Whirlpool loses anti-dumping case
In a victory for foreign-based manufacturers, the U.S. International Trade Commission has ruled that LG Electronics and its affiliates were not guilty of “dumping” certain refrigerator models on the U.S. market. The 5-0 vote ended a year-old investigation initiated by Whirlpool, which claimed that bottom-mount refrigerators made in Mexico and Korea were sold in the United States at below market value.
As a result of the ITC's "negative injury determination," the Department of Commerce will not issue an anti-dumping duty order, and imports of bottom-mount combination refrigerator-freezers can enter the United States without any dumping duties being imposed.
The ITC’s decision reverses a March 19 finding by the U.S. Commerce Department, which ruled that two South Korean manufacturers and four Mexican producers were guilty of “dumping” their bottom-mount refrigerators on the U.S. market. LG Electronics and Samsung, among others, were hit with anti-dumping penalties.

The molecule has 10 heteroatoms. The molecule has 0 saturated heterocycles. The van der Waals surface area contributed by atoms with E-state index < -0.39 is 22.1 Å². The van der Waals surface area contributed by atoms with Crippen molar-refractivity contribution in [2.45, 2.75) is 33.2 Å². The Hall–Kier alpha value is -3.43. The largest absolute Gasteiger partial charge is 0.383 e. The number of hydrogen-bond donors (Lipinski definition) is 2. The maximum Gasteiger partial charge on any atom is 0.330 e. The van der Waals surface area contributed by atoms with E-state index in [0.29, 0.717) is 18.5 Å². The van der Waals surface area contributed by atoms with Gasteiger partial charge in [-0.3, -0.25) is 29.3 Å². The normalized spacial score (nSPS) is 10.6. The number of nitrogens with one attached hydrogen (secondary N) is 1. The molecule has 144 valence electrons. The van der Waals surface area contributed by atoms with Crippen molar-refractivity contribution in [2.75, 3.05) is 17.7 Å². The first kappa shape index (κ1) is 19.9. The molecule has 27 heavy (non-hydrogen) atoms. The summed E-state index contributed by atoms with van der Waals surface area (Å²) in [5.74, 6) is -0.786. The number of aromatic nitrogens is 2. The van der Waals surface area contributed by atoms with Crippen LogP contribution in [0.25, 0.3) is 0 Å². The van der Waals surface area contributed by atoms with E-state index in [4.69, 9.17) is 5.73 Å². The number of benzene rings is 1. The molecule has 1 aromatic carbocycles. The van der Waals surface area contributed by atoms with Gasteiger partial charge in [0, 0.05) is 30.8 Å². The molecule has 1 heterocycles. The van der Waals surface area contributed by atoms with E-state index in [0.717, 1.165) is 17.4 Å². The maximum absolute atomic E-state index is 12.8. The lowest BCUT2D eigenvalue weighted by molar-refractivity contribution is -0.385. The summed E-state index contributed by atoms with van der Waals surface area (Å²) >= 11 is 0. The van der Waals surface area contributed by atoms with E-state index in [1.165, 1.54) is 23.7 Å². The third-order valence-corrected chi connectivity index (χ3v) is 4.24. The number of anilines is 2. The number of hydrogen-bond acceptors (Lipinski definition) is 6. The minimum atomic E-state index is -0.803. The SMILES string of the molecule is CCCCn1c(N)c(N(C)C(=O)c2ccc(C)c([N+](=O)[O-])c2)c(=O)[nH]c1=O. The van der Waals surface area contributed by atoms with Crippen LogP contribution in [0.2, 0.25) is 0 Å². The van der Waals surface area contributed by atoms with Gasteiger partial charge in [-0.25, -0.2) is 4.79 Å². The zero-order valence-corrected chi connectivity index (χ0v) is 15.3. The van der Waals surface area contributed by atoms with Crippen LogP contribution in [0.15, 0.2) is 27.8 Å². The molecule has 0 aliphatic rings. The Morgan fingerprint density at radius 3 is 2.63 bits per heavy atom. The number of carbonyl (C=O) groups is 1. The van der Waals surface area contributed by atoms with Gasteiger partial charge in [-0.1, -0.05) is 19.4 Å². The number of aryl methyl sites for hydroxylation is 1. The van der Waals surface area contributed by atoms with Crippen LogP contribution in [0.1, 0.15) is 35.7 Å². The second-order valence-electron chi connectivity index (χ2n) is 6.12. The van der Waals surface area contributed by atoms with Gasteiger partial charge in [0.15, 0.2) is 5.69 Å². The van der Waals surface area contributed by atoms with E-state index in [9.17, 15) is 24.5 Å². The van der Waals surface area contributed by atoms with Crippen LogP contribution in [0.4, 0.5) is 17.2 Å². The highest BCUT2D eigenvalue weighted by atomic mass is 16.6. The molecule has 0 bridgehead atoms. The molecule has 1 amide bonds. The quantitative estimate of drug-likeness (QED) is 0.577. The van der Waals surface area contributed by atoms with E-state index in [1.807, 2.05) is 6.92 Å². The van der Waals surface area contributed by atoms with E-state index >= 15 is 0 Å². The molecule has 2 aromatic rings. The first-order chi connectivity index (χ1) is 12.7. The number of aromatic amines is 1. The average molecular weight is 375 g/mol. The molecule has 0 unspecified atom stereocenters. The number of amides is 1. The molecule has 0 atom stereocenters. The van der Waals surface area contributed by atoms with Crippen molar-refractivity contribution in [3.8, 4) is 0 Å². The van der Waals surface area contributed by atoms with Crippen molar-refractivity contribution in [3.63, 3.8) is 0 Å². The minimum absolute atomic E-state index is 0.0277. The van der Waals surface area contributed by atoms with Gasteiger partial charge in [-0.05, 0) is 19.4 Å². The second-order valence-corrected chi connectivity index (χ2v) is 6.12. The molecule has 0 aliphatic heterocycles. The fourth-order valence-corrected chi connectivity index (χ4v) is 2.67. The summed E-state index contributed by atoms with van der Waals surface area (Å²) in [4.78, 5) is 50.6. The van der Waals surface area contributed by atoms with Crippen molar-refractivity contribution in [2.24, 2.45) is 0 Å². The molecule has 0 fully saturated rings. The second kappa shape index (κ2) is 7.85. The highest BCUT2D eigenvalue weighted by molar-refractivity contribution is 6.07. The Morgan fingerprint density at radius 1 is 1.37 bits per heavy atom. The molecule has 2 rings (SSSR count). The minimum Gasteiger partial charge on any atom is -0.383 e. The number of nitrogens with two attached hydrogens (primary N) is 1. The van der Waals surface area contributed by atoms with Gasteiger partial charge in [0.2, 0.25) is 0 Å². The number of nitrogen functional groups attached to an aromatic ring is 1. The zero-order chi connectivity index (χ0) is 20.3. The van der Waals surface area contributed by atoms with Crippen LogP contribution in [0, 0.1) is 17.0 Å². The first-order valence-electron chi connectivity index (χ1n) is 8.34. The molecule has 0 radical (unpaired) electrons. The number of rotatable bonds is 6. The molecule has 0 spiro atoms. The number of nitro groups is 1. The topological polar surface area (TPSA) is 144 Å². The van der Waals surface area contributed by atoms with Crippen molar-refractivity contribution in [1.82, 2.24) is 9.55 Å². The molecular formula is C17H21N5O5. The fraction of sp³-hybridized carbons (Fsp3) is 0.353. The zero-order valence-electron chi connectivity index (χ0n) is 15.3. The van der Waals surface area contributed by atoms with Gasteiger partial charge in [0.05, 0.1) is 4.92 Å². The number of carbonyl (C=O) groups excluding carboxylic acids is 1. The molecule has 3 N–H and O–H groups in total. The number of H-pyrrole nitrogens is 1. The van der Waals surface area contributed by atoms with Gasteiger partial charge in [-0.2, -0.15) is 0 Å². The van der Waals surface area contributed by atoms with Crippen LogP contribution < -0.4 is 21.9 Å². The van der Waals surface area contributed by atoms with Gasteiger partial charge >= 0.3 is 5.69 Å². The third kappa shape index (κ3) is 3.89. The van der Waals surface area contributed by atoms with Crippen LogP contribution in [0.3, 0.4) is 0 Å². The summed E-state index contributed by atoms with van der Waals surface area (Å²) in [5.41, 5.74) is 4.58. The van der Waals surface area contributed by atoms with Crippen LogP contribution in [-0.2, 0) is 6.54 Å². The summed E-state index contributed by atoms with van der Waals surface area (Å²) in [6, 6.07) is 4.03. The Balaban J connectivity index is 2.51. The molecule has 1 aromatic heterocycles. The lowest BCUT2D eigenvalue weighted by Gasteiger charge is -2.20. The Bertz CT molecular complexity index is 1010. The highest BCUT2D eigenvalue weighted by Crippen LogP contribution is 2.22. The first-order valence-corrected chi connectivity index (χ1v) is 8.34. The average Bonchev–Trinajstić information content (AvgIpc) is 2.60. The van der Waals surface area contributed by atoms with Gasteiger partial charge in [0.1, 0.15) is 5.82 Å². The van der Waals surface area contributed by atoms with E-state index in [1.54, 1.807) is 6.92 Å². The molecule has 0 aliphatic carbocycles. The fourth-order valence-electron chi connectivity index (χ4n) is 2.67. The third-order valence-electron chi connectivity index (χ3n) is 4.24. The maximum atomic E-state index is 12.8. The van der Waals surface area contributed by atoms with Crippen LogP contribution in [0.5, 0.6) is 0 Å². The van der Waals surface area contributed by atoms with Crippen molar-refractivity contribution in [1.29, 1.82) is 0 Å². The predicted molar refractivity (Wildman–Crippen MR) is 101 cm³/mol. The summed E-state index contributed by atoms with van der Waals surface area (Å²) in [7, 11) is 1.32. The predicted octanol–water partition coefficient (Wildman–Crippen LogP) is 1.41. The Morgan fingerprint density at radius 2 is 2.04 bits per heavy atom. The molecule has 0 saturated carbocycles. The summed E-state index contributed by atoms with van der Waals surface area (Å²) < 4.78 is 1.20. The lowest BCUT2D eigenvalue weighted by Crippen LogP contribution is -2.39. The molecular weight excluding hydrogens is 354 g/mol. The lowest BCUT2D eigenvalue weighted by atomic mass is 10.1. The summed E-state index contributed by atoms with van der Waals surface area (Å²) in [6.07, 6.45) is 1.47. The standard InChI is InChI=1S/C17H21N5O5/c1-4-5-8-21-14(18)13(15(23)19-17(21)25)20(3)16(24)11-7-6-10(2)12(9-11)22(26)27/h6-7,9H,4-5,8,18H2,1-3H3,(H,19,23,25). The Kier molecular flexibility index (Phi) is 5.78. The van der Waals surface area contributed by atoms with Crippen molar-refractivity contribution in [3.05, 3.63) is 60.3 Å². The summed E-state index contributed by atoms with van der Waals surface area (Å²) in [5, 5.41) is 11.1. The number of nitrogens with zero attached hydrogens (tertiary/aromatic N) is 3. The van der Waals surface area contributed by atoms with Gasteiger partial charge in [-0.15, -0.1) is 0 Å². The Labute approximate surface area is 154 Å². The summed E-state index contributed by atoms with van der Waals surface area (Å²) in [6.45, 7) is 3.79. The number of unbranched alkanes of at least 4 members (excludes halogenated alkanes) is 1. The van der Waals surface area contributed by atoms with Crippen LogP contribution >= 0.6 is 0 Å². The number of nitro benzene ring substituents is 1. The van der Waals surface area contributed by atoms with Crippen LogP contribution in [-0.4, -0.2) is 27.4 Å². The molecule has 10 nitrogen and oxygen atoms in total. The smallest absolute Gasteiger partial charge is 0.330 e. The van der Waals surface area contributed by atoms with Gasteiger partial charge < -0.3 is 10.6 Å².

In reaction to the ITC’s decision, Whirlpool issued the following statement: "Of course we're extremely disappointed by [the ITC’s] ruling and the implications it has for our U.S. production of bottom-mount refrigerators," said Marc Bitzer, president, Whirlpool North America. "We believe the facts clearly demonstrated that dumped imports of bottom-mount refrigerators from South Korea and Mexico are causing injury to the U.S. industry. Despite [the] ruling, Whirlpool remains committed to taking action against any unlawful trade practices that threaten our 23,000 U.S. employees or our ability to produce in the United States the innovative and high-quality products that consumers demand."